Maine Seafood Guide – Seaweed
Sea vegetable (seaweed or macroalgae)
Wild and cultured.
There are over 250 species of sea vegetable (marine macroalgae or seaweed) in the Gulf of Maine. While most are technically edible, only 11 are commercially harvested; these include reddish-purple dulse (Palmaria palmata); long, golden-brown kelp (Saccharina latissima, Laminaria digitata, and Alaria esculenta); thin green sea lettuce (Ulva lactuca); and laver or nori (Porphyra umbilicalis). Rockweed (Ascophyllum nodosum) is the dominant species in the commercial harvest but is used as an ingredient in supplements and other products.
View a gallery of some of the important seaweed species in Maine.
Depends on individual species. Cultured sugar kelps are grown in the winter months and harvested in spring. Other kelps peak in spring to early summer.
Depends on individual species and varies locally. Rockweed beds are managed for optimal growth; plants regrow in 2-4 years with proper harvesting methods.
Maine Department of Marine Resources.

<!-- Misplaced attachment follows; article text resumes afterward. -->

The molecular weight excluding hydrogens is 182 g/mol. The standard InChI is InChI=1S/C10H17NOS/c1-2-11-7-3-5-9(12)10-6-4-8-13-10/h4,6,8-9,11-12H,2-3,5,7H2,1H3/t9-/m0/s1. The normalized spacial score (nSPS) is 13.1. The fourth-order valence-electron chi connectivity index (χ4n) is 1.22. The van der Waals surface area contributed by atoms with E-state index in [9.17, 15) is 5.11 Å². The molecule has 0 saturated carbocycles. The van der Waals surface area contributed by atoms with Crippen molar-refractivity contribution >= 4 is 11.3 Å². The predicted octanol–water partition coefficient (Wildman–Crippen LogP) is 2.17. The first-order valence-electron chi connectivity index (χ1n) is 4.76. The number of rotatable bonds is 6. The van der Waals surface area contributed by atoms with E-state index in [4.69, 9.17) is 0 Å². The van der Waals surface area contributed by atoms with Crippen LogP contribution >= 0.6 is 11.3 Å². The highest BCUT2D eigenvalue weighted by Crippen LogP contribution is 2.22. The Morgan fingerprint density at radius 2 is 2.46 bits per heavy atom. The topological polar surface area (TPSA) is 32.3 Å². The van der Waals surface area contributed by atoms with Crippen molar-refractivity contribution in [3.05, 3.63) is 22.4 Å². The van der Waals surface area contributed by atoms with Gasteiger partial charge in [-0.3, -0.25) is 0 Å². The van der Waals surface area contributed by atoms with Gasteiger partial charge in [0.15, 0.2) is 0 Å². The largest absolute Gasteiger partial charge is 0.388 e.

Sea vegetable companies harvest mostly wild plants by hand, at low tide, between April and October. Sea farmers grow seaweed in Maine coastal waters on “seeded lines” —rope with juvenile plants attached—and harvest these by hand. Rockweed, which is not consumed unprocessed but may be an ingredient in food or nutritional supplements, is harvested (cut) by hand with rakes and by mechanical harvesters.
Harvest for personal consumption is permitted; DMR has designated seaweed harvesting a fishery, and citizens can harvest up to 50 pounds per day for personal use under Maine law. Seaweeds should be harvested by trimming the blades from the ends of the plants, leaving the holdfast attached. Use caution in the intertidal zone: rocks are slippery and waves can be unpredictable. It’s also best to avoid harvesting near sewage outfalls, storm drains, or other potential pollution sources.
Seaweed contains essential minerals and vitamins, as well as fiber, protein, and iodine. Avoid collecting seaweed growing near sewage treatment plants and other wastewater outfalls.
At the retail level, sea vegetables harvested or grown in Maine will be labeled appropriately. If collecting yourself, take along a field guide such as Life between the Tides.
- Maine Coast Sea Vegetables
- Ocean Approved
- Maine Seaweed
- Ironbound Island
- Atlantic Holdfast
- Maine Fresh Sea Farms
- Vitamin Sea
Maine seaweeds can also be found in Seabelt Ale from Marshall Wharf Brewing Company, in bagels from Southside Bakery, goat cheese from North Island Creamery, popcorn from Little Lad’s, and tea from Cup of Sea.
Maine Coast Sea Vegetable products are certified organic.
- Maine Seaweed Council
- Rockweed Ecology, Industry, and Management fact sheet (PDF, 4.5 MB)
- Learn about Sea Grant’s Seaweed Production on Mussel Farms in Maine research project.
- Read Sea Vegetable Celebration.